about this blog



This blog tracks the ongoing changes of my garden, and the wildlife I try to attract to it. It's a nature blog. It contains my thoughts and musings about anything and everything to do with nature - gardening, book reviews, philosophy, travel, science, history, art, design, politics.
Catmint is my signature plant because it has all the qualities I value in a plant: resilience, beauty and the capacity to spread prolifically . Unfortunately it's not indigenous. If I was starting again I'd probably choose an indigenous plant.

Friday, 6 May 2011

a different kind of gardening

A gentle nip and a tuck there, short back and sides here. Somewhere else a determined pulling out by the roots, leaving a not particularly attractive bald spot among the greenery. And all the time imagining the future, but never being quite sure about what will happen next season and the exact details of the garden pictures.

All this is fairly spontaneous, dictated by emotional, design or botanical needs. Gardening as process. At any given time bits of the garden are looking divine and other bits of the garden are looking potentially divine. The time frame for the potentially divine to achieve actual divinity varies from weeks to years.

The thing about gardening as process is that there is no end point. The garden evolves and changes over time. The garden and the gardener in intimate collaboration. The balance of power shifts at different times and in different situations. Sometimes the garden has more power, sometimes the gardener.

That is the kind of gardening I love, the kind of gardener I am. But this year it is different. In spring the garden will be open to the public as part of the Open Garden Scheme.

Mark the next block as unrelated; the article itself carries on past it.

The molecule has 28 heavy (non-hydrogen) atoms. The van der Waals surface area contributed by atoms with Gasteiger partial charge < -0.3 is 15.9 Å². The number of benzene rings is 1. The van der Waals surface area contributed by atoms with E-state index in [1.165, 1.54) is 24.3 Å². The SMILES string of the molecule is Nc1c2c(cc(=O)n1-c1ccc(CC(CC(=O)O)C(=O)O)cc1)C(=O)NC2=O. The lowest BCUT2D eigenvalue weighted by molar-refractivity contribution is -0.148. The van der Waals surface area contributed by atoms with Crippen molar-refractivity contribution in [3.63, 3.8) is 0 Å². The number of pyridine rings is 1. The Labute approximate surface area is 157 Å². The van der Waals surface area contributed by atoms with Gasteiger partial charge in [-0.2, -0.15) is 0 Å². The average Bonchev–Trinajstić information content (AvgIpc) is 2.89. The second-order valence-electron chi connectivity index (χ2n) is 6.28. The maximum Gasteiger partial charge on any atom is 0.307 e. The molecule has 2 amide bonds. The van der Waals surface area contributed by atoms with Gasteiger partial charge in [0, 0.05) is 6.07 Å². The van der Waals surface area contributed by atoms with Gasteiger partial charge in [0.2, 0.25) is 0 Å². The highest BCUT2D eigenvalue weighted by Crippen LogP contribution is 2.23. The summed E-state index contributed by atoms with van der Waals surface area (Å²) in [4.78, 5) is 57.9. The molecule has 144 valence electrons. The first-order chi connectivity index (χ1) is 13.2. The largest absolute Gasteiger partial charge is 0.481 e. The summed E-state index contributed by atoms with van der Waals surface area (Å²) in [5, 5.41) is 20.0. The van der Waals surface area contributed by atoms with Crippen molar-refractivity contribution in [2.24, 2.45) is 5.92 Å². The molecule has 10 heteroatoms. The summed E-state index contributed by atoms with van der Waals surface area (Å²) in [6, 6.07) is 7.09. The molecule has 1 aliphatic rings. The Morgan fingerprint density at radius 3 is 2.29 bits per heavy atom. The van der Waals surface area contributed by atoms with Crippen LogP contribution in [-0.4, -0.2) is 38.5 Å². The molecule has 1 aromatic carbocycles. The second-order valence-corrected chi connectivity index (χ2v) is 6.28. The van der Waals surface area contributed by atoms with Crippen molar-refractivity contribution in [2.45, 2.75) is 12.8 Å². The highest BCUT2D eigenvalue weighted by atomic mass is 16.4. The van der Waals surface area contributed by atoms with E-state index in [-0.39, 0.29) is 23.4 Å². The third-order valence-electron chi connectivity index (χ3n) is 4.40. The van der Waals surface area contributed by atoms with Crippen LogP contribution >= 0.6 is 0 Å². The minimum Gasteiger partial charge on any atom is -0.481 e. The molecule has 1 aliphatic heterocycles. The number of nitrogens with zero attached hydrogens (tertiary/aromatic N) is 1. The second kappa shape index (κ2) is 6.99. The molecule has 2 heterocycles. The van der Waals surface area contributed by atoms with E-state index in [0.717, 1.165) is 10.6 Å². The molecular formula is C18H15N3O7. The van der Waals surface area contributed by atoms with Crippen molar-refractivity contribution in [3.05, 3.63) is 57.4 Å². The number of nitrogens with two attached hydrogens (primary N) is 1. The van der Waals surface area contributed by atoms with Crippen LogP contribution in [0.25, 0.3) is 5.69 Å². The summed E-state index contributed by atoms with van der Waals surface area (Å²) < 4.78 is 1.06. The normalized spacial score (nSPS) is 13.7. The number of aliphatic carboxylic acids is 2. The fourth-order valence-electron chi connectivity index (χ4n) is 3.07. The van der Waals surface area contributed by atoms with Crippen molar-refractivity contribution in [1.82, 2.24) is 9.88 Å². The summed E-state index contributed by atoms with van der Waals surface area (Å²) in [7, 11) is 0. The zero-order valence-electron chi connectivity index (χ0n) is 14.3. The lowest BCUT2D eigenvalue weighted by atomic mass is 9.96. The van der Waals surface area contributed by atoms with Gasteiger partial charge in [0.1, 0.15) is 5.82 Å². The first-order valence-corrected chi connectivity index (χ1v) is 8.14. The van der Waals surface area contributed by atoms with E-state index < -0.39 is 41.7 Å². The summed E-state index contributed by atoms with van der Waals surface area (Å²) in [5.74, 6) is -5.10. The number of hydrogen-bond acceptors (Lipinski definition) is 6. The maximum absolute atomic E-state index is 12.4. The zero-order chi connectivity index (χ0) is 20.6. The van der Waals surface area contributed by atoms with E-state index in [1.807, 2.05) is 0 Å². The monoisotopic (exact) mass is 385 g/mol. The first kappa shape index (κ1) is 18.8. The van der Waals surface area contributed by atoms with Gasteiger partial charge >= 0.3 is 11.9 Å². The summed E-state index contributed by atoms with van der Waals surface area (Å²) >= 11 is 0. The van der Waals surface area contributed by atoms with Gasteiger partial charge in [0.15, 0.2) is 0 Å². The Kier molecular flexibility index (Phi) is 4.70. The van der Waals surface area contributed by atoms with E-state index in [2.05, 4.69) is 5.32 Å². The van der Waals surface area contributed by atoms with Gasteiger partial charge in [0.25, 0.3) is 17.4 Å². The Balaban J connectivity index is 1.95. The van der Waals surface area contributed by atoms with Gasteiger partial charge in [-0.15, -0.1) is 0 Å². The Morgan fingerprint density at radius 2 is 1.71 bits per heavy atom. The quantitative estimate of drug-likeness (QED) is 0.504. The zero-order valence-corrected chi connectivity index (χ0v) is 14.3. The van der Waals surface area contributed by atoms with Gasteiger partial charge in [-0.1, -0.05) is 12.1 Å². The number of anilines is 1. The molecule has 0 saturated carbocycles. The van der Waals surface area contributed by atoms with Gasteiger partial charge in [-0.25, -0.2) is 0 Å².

So gardening's not about process now. It's about getting ready to put on a show. To put on a show you need to Prepare, to have a Plan and a Strategy. More like a military exercise and less like a spiritual one.

I'm not really complaining. I have chosen to do this. I look forward to opening the garden. It's just that the lead up to October is a new way of thinking about the garden and doing gardening. The idea is basically to cut things back now, allowing nearly 6 months for plants to regrow and hopefully get healthy, bushy, lovely plants that associate beautifully with their neighbours.

In the meantime I'll just have to wait and see what happens... 

 
How much of the fence will get covered in time depends on how fast the Grevilleas  grow.

Will the Santolinas get bushy by October?
Will the Artichokes and Echiums grow enough to fill the gaps?

18 comments:

  1. Hi Catmint. Girl I am sure that everything will fill in and look beautiful in time or your opening of the garden. I am sure you will have those last minute rushes to get everything perfect too. LOL! Have a wonderful weekend.

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  2. I was with you, until you said Open Garden! But yes, your Santolina will fluffy up for you ;~)

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  3. I think I would tell myself not to think of it different, but end up worrying about it anyway. I'm sure it will look great.

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  4. Congratulations, Catmint! Such mild-mannered writing for such an important announcement...from what I gather, opening your garden in the Open Garden Scheme involves a huge ammount of work, planning, detail and wmotional pull - but you seem to be taking it all in your stride. Bravo, and I hope you and your garden are graced with every bit of good fortune you need.

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  5. No way - how blooming exciting!!! Ooo are you nervous? Oh I'd be hovering. Very exciting stuff Catmint :)

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  6. How fun! Can you cheat by bringing in some potted plants at the last minute if need be?!

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  7. I totally agree with Lona! Everything is gonna be alright.

    Nice blog!

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  8. Dear Lona, thanks for your reassuring words, it won't be perfect but I'm sure it will look lovely.